No violas in 2021

Since the potager was built, each year over 500 violas were grown and then planted along the potager’s two central paths and in the triangular planters near the greenhouse. As you can barely see from the photo below, they are one of the first crops to go in each spring. The only other green at this stage are rows of garlic. I loved the early color violas provided. However, 500 plants take up a lot of basement growing space and take a lot of my energy. As I age, I’m trying to reduce the workload a bit and am looking for sensible ways to cut back.

The violas usually get planted about April 1st.

Normally, the viola seeds are sown in flats in the basement in December, transplanted into 32’s in early February, and moved to the greenhouse in early March but the decision was made not to do that this year.

By April 21st the violas are blooming, along with the miniature tulip “Bright Gem.”

The violas can withstand the erratic weather that Indiana often experiences in April and May and just keep doing their thing.

By May 21st the violas have become a solid band of color and fill in the space as the tulip foliage begins to fade.

However, for the past two years, the weather has warmed up so quickly in spring and early summer that the marigolds could actually be planted in late April! The violas take massive amounts of deadheading; the marigolds are not as demanding. I started thinking about this change last year, when I didn’t grow enough violas to finish all the edging. The weather cooperated, and the marigolds were able to go in quite early, while the tulips were still blooming!

Last year, the marigolds were planted April 26!

The decision was made to not order any viola seeds for 2021. Now, we wait to find out if that was a good one or not. Will the weather cooperate so the marigolds can go in early? Will a freak frost do the marigolds in? (Last year we did have a freak mid-May frost that required lots of blanket covering. Was that more work than growing 500 violas and 500 marigolds and planting the edging twice? Not nearly!) Will not having violas in that space, leaving it empty for approximately 25 days be too annoying?

Will I regret not having these cheery blossoms come spring?

So, I got an entire extra month without having to trek up and down the basement stairs to tend seedlings. There will be 500 fewer plants to care for, move to the greenhouse, move to the hardening off benches, and then to plant. Also, fewer bags of potting soil to purchase and unload. Right now, that seems like a good idea, the sensible decision. But will I miss those sweet little pansy faces? My heart says “yes;” my knees say “no!”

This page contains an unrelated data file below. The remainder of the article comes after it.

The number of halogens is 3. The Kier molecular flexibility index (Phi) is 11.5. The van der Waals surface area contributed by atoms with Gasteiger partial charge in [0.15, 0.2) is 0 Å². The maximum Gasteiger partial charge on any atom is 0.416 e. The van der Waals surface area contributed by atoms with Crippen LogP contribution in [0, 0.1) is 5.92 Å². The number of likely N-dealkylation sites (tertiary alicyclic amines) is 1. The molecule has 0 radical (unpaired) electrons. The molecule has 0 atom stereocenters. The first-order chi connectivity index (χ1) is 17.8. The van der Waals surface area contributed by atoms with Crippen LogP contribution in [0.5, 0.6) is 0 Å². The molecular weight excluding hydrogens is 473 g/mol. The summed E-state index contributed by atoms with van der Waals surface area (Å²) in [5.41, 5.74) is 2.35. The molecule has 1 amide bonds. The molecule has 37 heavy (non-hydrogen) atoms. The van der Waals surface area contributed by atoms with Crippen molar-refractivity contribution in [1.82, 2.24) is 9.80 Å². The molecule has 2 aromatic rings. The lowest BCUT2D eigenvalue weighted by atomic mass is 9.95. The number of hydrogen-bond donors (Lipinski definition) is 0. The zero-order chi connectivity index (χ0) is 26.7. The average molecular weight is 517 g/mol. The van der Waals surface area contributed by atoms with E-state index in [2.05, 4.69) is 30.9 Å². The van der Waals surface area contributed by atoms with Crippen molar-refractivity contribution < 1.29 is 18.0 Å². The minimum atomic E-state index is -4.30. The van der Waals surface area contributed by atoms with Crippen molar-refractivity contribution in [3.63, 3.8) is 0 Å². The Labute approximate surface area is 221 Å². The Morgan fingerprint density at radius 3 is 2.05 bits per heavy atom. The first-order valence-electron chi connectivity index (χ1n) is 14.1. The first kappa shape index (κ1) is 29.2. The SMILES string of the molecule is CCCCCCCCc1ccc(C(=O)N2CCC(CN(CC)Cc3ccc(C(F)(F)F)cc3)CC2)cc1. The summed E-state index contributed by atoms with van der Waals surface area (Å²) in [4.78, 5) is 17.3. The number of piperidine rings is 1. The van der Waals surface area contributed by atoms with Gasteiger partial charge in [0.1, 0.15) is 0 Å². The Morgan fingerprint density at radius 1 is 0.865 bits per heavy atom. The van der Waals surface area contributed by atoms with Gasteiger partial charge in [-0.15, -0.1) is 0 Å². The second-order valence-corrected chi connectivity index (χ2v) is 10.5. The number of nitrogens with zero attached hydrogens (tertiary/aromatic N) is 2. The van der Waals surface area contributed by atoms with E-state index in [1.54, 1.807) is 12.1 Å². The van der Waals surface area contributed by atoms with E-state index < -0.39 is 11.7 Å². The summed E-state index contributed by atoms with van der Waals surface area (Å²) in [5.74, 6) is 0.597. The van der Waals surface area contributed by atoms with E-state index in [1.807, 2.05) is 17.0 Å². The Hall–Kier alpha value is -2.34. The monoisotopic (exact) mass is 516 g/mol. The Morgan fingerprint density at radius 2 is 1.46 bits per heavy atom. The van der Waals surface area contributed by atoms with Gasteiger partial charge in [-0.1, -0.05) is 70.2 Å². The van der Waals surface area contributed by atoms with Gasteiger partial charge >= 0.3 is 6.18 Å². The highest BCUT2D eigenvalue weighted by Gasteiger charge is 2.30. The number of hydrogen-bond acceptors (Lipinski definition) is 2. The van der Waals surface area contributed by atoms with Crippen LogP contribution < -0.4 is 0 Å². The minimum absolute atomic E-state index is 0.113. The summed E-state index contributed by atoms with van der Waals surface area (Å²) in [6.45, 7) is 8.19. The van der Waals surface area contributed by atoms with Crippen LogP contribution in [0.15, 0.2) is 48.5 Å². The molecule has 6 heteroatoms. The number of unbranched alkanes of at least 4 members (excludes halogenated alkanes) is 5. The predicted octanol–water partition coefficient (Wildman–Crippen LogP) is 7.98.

About carolee

A former professional herb and lavender grower, now just growing for joy in my new potager. When I'm not in the garden, I'm in the kitchen, writing, or traveling to great gardens.
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11 Responses to No violas in 2021

  1. I doubt I can do without those sweet little faces in otherwise bare beds, so I’ll look for seedlings in early spring, once we’re “allowed out of the house” of Covid confinement!

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  2. 500 plants, astonishing, am impressed and not surprised you want a change! Why don’t you grow a little less than 500, rather than giving up on them entirely, especially as you do like them?

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  3. I love violas too, but they always get ahead of me with respect to deadheading. It’s hard making those necessary “cut back” decisions as we age. I’m watching your plans with keen interest. Take care!

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    • carolee says:

      It is hard to admit that I need to cut back, but my emphasis needs to be on edible foods to share during these strange times. I’ll probably end up growing just as many plants overall…we’ll see. Just reducing a month of climbing up and down stairs is a start!

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  4. Scott Dee says:

    Talking about plants in such quantities… No wonder you have to plan out all the work! I’m sure those 500 potential plants will go on to make someone else’s garden cheerful, so I’m certain they’ll still be beautiful somewhere.

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  5. Being sensible is often hard I find! But you will find other, less demanding plants to fill the space and cheer you up in early spring. I am confining annuals to veg and using perennials and self-seeders for flowers.

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    • carolee says:

      I’ve reduced the annual flowers as well, and adding more perennials. Still doing some zinnias, celosia, marigolds but concentrating space and energy on food. Always good to hear from you!

      Liked by 1 person

  6. J.Q. Rose says:

    I know you will miss those beautiful viola faces, but the marigolds are bright and cheery. We have gone to using marigolds around our garden and flower beds. Good to keep the deer away too!! Good to meet you at Helena Fairfax’ blog today!

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    • carolee says:

      I’ll be looking up your books. Hope they are on Kindle. Only my 3rd and 4th are… So nice to learn about you as well. I’m an avid veg and herb gardener.

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